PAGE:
GREENSBORO — A statue honoring a Baseball Hall of Famer stands proudly outside Greensboro’s First National Bank Field.
But the likeness isn’t that of Derek Jeter, Mariano Rivera, Johnny Mize or any of the other star players who have spent time with the team now known as the Grasshoppers on their way up the minor league ladder.
It’s of a black Labrador retriever named Miss Babe Ruth.
Introduced as a novelty in 2006 by her owner, team president and general manager Donald Moore, Babe — as she was known — became a crowd-pleasing fixture at Grasshoppers games. The hand-painted bucket that she used to carry balls to umpires over her nine-year career is on permanent display at the baseball shrine in Cooperstown, New York.
Although other teams, including the Durham Bulls, have since used dogs to retrieve bats and entertain fans during their games, Greensboro was among the originators of the idea.
It’s a tradition that has returned this year after being put on hold for the past two seasons because of the COVID pandemic with the introduction of the Grasshoppers’ newest bat dog, Willie Mae Mays.
“Years ago, I said here we are in the family entertainment business and over half the families in America have pets, primarily dogs. So I just thought it would be neat to incorporate a dog into what we do,” said Moore, who is now in his 22nd season working with Greensboro’s minor league team. “That’s how it all started here.
“People get a kick out of it. Some of them come out just to see the dogs. I’ve always said I don’t care why they come, as long as they come.”
Willie Mae is the fifth pooch to serve as the Grasshoppers’ bat dog. She sits patiently with Moore beside the Grasshoppers dugout for two innings per game and retrieves the bats of home team hitters after they’re done using them.
According to an announcement over the PA system she “leads the South Atlantic League in retrieved bats,” a total that was nearing triple digits heading into the current homestand.
While the bat dog isn’t the reason Morgan Ricketts made the 30-minute drive from nearby Madison to bring her children to a recent game against the Asheville Tourists, the sight of Willie Mae running around the bases at the end of the seventh inning was certainly a highlight of the night for 10-year-old Harper and 9-year-old Bentley.
“I love the dog, it’s cute,” said Harper, who plays outfield and shortstop for her rec softball team.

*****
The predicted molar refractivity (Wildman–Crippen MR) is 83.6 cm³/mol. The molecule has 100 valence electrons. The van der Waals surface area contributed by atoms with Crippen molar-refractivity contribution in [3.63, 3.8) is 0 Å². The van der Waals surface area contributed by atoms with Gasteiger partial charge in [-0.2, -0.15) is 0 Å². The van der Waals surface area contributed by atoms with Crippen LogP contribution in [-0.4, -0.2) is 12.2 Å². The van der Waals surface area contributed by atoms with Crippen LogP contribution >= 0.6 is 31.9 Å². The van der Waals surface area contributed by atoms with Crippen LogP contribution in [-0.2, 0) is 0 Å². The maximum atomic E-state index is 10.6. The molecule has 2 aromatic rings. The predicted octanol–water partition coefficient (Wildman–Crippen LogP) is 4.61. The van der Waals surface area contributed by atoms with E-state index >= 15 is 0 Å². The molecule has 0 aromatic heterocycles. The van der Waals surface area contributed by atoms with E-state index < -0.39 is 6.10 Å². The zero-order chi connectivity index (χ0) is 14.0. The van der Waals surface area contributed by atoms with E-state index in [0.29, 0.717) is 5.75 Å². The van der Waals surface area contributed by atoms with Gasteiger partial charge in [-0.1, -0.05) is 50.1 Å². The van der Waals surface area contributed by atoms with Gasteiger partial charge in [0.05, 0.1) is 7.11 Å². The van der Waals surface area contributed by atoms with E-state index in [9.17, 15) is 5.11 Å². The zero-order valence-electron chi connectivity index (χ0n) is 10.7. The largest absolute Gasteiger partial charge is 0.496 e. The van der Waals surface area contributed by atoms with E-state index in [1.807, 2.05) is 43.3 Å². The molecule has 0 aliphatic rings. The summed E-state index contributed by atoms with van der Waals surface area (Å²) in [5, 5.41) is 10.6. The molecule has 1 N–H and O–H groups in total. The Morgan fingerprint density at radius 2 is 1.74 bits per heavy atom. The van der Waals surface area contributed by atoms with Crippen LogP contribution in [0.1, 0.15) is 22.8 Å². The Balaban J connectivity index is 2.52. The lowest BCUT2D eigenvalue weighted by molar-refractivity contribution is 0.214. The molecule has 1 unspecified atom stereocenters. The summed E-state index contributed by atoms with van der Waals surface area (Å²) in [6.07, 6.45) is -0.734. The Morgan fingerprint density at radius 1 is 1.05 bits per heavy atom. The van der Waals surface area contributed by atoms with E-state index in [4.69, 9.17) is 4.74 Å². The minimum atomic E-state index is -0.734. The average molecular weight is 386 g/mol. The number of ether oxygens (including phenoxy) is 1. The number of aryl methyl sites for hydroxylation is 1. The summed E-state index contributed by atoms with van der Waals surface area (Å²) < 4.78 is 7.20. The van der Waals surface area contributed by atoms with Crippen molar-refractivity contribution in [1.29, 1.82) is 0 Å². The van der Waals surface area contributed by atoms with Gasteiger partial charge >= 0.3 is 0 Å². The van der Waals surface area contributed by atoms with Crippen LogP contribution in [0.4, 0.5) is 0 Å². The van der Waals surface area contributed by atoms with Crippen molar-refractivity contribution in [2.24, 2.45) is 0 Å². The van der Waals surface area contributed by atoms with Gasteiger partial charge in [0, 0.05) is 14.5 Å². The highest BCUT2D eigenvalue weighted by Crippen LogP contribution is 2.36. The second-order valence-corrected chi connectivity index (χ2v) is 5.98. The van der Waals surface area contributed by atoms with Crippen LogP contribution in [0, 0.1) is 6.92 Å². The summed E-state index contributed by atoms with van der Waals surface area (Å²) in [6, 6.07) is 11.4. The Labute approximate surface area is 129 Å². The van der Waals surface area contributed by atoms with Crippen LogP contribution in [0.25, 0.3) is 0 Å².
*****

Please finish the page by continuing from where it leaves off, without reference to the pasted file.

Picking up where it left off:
As much of a Grasshoppers trademark as the bat-retrieving dogs have become, Willie Mae is hardly the only reason fans flock to the ballpark.
The list of future major leaguers who have played for the franchise, which has also gone by the nicknames Hornets and Bats, includes Hall of Famers Jeter, Rivera and Mize, along with current major league standouts Christian Yelich, Giancarlo Stanton, J.T. Realmuto and Marcel Ozuna.
Henry Davis, the first overall pick in last year’s MLB Draft, was hitting .341 with five homers before being called up to Double-A last week.
The state-of-the-art, 7,500-seat First National Bank Field, which opened in 2005, features an outdoor sports bar, a children’s play area, a party deck and 16 luxury suites along with a scenic view of downtown Greensboro.
It’s also a great place to see home runs.
Although its dimensions aren’t out of the ordinary at 315 feet down the left field line, 312 to right and 400 to straightaway center, the ball carries well there thanks in part to the six-story condos that keep the wind from becoming a factor for more than half the field.
The Grasshoppers, a high Class A farm club of the Pittsburgh Pirates, are annually among the South Atlantic League leaders in long balls. This year’s team ranks second behind only the Greenville (S.C.) Drive with 45 through 33 games.
That includes a season-high six — to go along with two by the opposition — in a 13-7 win against Asheville on May 5.
There were so many home runs that night that Don Tilley, the scoreboard operator who also triggers the fireworks that shoot off every time a Grasshopper hits one over the fence, ran out of ordinance.
That did little to dampen the festive atmosphere on Cinco de Mayo night.
“We have fun here,” Tilley said. “I can’t believe I get paid to do this.”
There’s also plenty to keep even those who have to pay for their entry into the ballpark entertained. The between-innings promotions feature performances by mascot Guilford the Grasshopper and audience participation games led by an ultra-upbeat hype man called “Spaz.”
“Whether it’s the music we play, me being in the stands or doing contests on the field, it’s that fan interaction that makes us special,” said Dan Mackey, who has played the part of Spaz for the past 17 seasons after getting his start while working his way through school as the Greensboro College mascot Leo the Lion. “I think the fans really enjoy the energy.”
Especially when it’s supplied by a dog that runs the bases and gives new meaning to the term Labrador retriever.